An image of a fragment of fabric printed in Gujarat for the Egyptian Market. Excavated at Fostat (old Cairo), dated to the 14th Century AD (courtesy of Anne Morrell).
An image taken from the book Trade, Temple and Court, Indian Textiles from the Tapi Collection Ruth Barnes, Steven Cohen and Rosemary Crill,
Gujarat Late 13th/early 14th century, traded to Sulawesi, eastern Indonesia, cotton, resist print and mordant – dyed.
My own picture taken during my recent trip to Ajrakhpur. This is a sample book of the different stages in the ajrakh print process. It is the work of Dr. Ismail Khatri, influenced by the above ancient pieces, said to have been of the same the same tradition as ajrakh, printed by Ismail’s ancestors.
According to the authors of Trade, Temple and Court, the motif in the above images was named daun bolu – ‘leaf of the sirih plant’, the piper beetle that is an essential ingredient in chewing beetle by the Toraja community in Sulawesi.
This is another early textile find from Fostat. The image is from Ruth Barnes’ Indian Block Printed Cotton Fragments in the Kelsey Museum, The University of Michigan. Like the above image it would have been resist-dyed and also for the Egyptian market. The red would have been achieved using madder dye.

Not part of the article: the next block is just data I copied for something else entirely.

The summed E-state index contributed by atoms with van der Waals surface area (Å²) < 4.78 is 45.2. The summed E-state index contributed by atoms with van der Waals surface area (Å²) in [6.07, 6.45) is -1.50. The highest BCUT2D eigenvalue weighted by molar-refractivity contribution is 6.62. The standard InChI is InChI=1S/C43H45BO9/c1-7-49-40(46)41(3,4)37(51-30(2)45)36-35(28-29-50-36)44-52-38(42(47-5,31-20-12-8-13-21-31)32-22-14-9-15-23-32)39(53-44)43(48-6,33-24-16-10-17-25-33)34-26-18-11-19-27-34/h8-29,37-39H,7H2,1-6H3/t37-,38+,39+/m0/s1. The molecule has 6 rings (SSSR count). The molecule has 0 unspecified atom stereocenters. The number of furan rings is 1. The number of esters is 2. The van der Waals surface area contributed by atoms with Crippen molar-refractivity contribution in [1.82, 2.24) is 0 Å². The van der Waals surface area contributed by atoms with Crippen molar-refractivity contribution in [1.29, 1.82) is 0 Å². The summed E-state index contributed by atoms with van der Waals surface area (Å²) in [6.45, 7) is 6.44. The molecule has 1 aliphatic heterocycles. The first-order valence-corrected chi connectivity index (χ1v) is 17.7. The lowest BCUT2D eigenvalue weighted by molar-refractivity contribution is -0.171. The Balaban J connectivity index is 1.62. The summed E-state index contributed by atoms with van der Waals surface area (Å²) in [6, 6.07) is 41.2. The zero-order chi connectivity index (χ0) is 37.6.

This image is another taken from the Tapi Collection book and is again from Gujarat, traded to Sulawesi, eastern Indonesia from the 17th/18th century. The teardrop like motifs in these two images bear resemblance. This motif is still used regularly today. Although from my experience more in Rajasthan than Gujarat.
This motif is often seen in Anokhi’s designs. A contemporary version a Tapi booti of the pattern is shown here printed on tussar silk and made into a book.
Another Fostat print from the 14th century on the left and on the right a similar print from Ismail Khatri’s workshop, January 2010. Again this is a sample book of the print process stages.
I find it fascinating seeing patterns in cloths hundreds of years old still being used today. I wonder how the translations of the patterns and uses of the cloths by the Toraja of Indonesia differed from the Egyptians, and the Gujaratis themselves.